king richard film review


SHIFTER’s Kevin Bourne says you will leave theatres “inspired and a little choked up” in his King Richard film review.

Starring Will Smith as Richard Williams, King Richard tells the story of visionary and sometimes controversial father and coach of tennis stars Venus and Serena Williams, played by Saniyya Sidney and Demi Singleton. Directed by Reinaldo Marcus Green, the film explores Williams’ unique innovations and approaches to coaching, from the Williams’ signature open stance to practicing in the rain, that propelled his daughters to superstardom. The overarching themes are the power of dedication, hard work, trusting your instincts and betting on yourself. This is as much evident on the court as it is off the court.

While the film does a great job of depicting him as the highly protective father and coach, it also explores the more questionable sides of the man, and begs the question, “How far is too far?”

But the film isn’t just a Richard Williams movie; it’s very much a Venus and Serena movie as well. It successfully depicts the meteoric rise of Venus Williams, while the younger Serena waits in the wings for her turn. It also does an excellent job of showing both the strong friendship between the sisters, but also Serena’s growing ambitions with Richard Williams predicting she would be the greatest of all time.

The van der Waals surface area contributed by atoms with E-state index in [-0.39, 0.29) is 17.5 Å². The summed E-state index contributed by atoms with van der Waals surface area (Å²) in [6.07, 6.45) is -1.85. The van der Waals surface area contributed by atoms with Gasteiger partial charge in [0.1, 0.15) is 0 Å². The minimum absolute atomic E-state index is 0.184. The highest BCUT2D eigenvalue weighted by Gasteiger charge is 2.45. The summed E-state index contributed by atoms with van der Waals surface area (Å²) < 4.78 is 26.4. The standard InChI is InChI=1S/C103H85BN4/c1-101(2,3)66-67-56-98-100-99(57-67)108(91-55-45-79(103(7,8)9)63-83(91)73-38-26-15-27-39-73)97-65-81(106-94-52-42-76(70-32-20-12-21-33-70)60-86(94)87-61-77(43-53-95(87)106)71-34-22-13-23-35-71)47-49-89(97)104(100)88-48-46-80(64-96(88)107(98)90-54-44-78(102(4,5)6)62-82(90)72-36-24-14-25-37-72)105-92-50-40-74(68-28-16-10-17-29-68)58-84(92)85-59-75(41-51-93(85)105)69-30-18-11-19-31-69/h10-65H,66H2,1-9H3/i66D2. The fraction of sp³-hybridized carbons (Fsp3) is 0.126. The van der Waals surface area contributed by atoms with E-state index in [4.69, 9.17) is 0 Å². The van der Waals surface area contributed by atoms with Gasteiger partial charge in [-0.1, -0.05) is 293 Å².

A father of two superstar children of his own, Will Smith does a great job of portraying the sometimes mild mannered and polite, and other times ferocious papa bear, Richard Williams. Adding 20 pounds for the role, Smith captures Williams smallest physical attributes and mannerisms, from his beard to his slightly pursed lips and accent. Balancing Smith on screen is Aunjanue Ellis as the gracious yet strong Oracene Williams, a former athlete in her own right who also played a role in coaching her daughters. Together, Smith and Ellis provide a glimpse into real life relationship dynamics as the raise their family in inner city America.

Appearing in their first major roles, the onscreen chemistry between Saniyya Sidney and Demi Singleton are pure gold. Sidney has more of a starring role, shining throughout the film, but especially in the final scene where Venus Williams plays the number one seed Arantxa Sanchez Vicario at the 1998 US Open. Her youth juxtaposed against the grandeur of that stage helped to convey the raw emotion of that moment, signalling that Venus has indeed arrived.

As a biopic set in Compton, California, there is obviously no sweeping and lush landscapes, but the contrast of the streets of Compton to the tennis school in Florida really help to show how far this family has come in their pursuit of their dream. As a result, what we get is a universal rags to riches story that many viewers will be able to connect with.

Whether you’re a member of the Black community, someone pursuing a dream, or simply someone that loves a feel good rags to riches story, this film will probably leave you inspired and a little choked up so have your tissues handy.

King Richard is in theatres everywhere on November 19th.

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